|| Print ||
|Articles - April 2014|
|Thursday, March 27, 2014|
BY LINDA BAKER
A legacy brand. Geo. S. Bush is steeped in some pretty impressive history. One of the oldest freight-forwarders and customs brokers in the country, the Portland-based firm was founded in 1888 — and issued the 38th customs brokers license in the United States. “Our CHB license number is 38,” says president Brian Welsh. “There are a few companies out there that have a number that is less than 38, but not many.” In the 1970s, small, regional brokers such as Geo. S. Bush dotted the Portland landscape; only a handful exist today. Instead, large multinational corporations — FedEx, Expeditors International of Washington, Deutsche Post — dominate the freight-forwarding and logistics industry. “They are our biggest challenge,” Welsh says.
Old-fashioned values. To stay competitive, Geo. S. Bush focuses on customer service — not market share. “The goal is to accommodate our clients’ businesses as opposed to funneling our clients’ businesses into a predetermined process.” He cites an example: About 40% of the company’s business comes through the Port of Portland. “The product is unloaded in the container and put in a 53-foot trailer that goes back to the Midwest, potentially by rail,” Welsh says. It then goes to either a handful of stores or to another distribution center — and a customer might ask Geo. S. Bush to track the cost of each move along the way on a per-unit basis. “That’s something we can accommodate but that not a lot of brokers or forwarders are doing a lot of.” With a staff of 48, Welsh observes, Geo. S. Bush is small but nimble, handling an average of 300 import and export customers per year.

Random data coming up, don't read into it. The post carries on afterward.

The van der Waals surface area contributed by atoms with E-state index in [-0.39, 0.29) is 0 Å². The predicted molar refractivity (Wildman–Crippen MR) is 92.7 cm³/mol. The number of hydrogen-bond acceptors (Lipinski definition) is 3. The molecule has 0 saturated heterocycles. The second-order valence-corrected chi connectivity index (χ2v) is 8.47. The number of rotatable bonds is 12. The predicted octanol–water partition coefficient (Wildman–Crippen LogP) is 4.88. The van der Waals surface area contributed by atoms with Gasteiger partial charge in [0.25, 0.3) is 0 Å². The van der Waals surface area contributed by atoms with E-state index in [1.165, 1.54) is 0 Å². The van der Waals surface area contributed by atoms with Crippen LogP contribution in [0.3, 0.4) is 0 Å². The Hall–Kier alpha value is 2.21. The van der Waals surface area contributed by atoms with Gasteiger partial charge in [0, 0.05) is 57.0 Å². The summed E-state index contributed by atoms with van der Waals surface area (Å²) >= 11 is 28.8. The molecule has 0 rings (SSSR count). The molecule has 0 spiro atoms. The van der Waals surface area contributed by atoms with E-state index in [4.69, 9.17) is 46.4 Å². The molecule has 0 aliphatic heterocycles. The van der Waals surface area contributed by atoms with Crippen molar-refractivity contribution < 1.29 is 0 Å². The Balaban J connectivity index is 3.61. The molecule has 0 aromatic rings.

A regulatory age. Geo. S. Bush streamlines the process of shipping goods by clearing products through various government agencies: Customs and Border Protection, the Food and Drug Administration and the Consumer Product Safety Commission, among others. Ramped-up security has led to a corresponding increase in the documentation required by those agencies — and in growth opportunities for Geo. S. Bush. Programs such as the Customs Trade Partnership Against Terrorism, and Importer Security Filing “will continue to evolve and be part of our future,” Welsh says. He singled out the Importer Self-Assessment, in which the importer is allowed to self-police via internal audits — an electronic service offered by Geo. S. Bush. New regulations are also springing up around the importation of food products, Welsh says. “All these programs continue to evolve as international trade continues to increase.”